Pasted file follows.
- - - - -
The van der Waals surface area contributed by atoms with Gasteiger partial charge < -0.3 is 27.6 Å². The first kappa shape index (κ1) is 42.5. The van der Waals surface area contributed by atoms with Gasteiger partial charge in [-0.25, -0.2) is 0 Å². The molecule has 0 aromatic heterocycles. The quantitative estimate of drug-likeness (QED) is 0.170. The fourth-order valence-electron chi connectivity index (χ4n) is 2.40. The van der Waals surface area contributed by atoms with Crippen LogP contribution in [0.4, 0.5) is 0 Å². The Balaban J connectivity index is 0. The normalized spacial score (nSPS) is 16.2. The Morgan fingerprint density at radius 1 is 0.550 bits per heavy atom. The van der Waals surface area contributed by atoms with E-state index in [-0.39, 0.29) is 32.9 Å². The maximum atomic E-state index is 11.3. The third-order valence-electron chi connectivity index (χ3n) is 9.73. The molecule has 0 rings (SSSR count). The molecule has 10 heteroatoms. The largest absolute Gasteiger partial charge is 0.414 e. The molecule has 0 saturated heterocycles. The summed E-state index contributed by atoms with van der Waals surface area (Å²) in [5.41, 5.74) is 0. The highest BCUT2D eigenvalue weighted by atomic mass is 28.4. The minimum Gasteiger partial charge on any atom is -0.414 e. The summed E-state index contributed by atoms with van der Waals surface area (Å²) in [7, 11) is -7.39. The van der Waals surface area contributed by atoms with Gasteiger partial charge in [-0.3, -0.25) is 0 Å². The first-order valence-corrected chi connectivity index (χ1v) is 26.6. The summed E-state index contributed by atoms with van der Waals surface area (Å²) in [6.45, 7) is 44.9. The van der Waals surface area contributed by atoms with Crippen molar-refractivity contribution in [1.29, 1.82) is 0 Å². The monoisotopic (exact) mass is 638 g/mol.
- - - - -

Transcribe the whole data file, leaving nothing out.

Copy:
The van der Waals surface area contributed by atoms with Gasteiger partial charge < -0.3 is 27.6 Å². The first kappa shape index (κ1) is 42.5. The van der Waals surface area contributed by atoms with Gasteiger partial charge in [-0.25, -0.2) is 0 Å². The molecule has 0 aromatic heterocycles. The quantitative estimate of drug-likeness (QED) is 0.170. The fourth-order valence-electron chi connectivity index (χ4n) is 2.40. The van der Waals surface area contributed by atoms with Crippen LogP contribution in [0.4, 0.5) is 0 Å². The Balaban J connectivity index is 0. The normalized spacial score (nSPS) is 16.2. The Morgan fingerprint density at radius 1 is 0.550 bits per heavy atom. The van der Waals surface area contributed by atoms with E-state index in [-0.39, 0.29) is 32.9 Å². The maximum atomic E-state index is 11.3. The third-order valence-electron chi connectivity index (χ3n) is 9.73. The molecule has 0 rings (SSSR count). The molecule has 10 heteroatoms. The largest absolute Gasteiger partial charge is 0.414 e. The molecule has 0 saturated heterocycles. The summed E-state index contributed by atoms with van der Waals surface area (Å²) in [5.41, 5.74) is 0. The highest BCUT2D eigenvalue weighted by atomic mass is 28.4. The minimum Gasteiger partial charge on any atom is -0.414 e. The summed E-state index contributed by atoms with van der Waals surface area (Å²) in [7, 11) is -7.39. The van der Waals surface area contributed by atoms with Gasteiger partial charge in [-0.3, -0.25) is 0 Å². The first-order valence-corrected chi connectivity index (χ1v) is 26.6. The summed E-state index contributed by atoms with van der Waals surface area (Å²) in [6.45, 7) is 44.9. The van der Waals surface area contributed by atoms with Crippen molar-refractivity contribution in [1.29, 1.82) is 0 Å². The monoisotopic (exact) mass is 638 g/mol.